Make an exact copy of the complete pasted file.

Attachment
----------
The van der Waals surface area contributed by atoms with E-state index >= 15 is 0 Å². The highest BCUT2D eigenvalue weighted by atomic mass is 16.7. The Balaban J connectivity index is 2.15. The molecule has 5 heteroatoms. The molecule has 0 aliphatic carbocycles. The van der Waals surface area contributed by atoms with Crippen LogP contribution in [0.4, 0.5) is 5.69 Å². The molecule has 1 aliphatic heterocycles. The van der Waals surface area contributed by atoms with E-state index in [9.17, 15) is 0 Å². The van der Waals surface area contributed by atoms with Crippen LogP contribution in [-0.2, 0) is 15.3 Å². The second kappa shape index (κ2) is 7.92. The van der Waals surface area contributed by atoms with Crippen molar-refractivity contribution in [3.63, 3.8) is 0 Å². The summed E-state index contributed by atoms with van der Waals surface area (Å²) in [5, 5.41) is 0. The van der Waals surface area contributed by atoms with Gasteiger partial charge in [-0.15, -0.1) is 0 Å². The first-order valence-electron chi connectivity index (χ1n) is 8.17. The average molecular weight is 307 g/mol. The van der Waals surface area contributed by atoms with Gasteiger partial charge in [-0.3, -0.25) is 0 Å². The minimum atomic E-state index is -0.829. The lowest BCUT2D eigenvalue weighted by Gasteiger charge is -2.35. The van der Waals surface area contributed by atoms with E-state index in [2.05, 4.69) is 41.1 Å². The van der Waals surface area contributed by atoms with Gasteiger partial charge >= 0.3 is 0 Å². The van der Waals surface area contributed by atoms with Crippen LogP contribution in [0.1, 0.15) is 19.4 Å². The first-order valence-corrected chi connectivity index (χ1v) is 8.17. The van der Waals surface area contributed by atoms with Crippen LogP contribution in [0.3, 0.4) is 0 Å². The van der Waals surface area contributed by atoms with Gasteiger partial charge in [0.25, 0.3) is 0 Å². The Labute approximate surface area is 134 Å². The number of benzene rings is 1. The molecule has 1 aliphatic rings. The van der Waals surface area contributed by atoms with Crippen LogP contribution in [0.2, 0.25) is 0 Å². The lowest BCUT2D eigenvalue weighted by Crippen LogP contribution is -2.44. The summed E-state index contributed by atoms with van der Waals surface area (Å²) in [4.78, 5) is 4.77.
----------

The van der Waals surface area contributed by atoms with E-state index >= 15 is 0 Å². The highest BCUT2D eigenvalue weighted by atomic mass is 16.7. The Balaban J connectivity index is 2.15. The molecule has 5 heteroatoms. The molecule has 0 aliphatic carbocycles. The van der Waals surface area contributed by atoms with Crippen LogP contribution in [0.4, 0.5) is 5.69 Å². The molecule has 1 aliphatic heterocycles. The van der Waals surface area contributed by atoms with E-state index in [9.17, 15) is 0 Å². The van der Waals surface area contributed by atoms with Crippen LogP contribution in [-0.2, 0) is 15.3 Å². The second kappa shape index (κ2) is 7.92. The van der Waals surface area contributed by atoms with Crippen molar-refractivity contribution in [3.63, 3.8) is 0 Å². The summed E-state index contributed by atoms with van der Waals surface area (Å²) in [5, 5.41) is 0. The van der Waals surface area contributed by atoms with Gasteiger partial charge in [-0.15, -0.1) is 0 Å². The first-order valence-electron chi connectivity index (χ1n) is 8.17. The average molecular weight is 307 g/mol. The van der Waals surface area contributed by atoms with Gasteiger partial charge in [-0.3, -0.25) is 0 Å². The minimum atomic E-state index is -0.829. The lowest BCUT2D eigenvalue weighted by Gasteiger charge is -2.35. The van der Waals surface area contributed by atoms with E-state index in [2.05, 4.69) is 41.1 Å². The van der Waals surface area contributed by atoms with Gasteiger partial charge >= 0.3 is 0 Å². The van der Waals surface area contributed by atoms with Crippen LogP contribution in [0.1, 0.15) is 19.4 Å². The first-order valence-corrected chi connectivity index (χ1v) is 8.17. The van der Waals surface area contributed by atoms with Crippen LogP contribution in [0.3, 0.4) is 0 Å². The van der Waals surface area contributed by atoms with Gasteiger partial charge in [0.25, 0.3) is 0 Å². The Labute approximate surface area is 134 Å². The number of benzene rings is 1. The molecule has 1 aliphatic rings. The van der Waals surface area contributed by atoms with Crippen LogP contribution in [0.2, 0.25) is 0 Å². The lowest BCUT2D eigenvalue weighted by Crippen LogP contribution is -2.44. The summed E-state index contributed by atoms with van der Waals surface area (Å²) in [4.78, 5) is 4.77.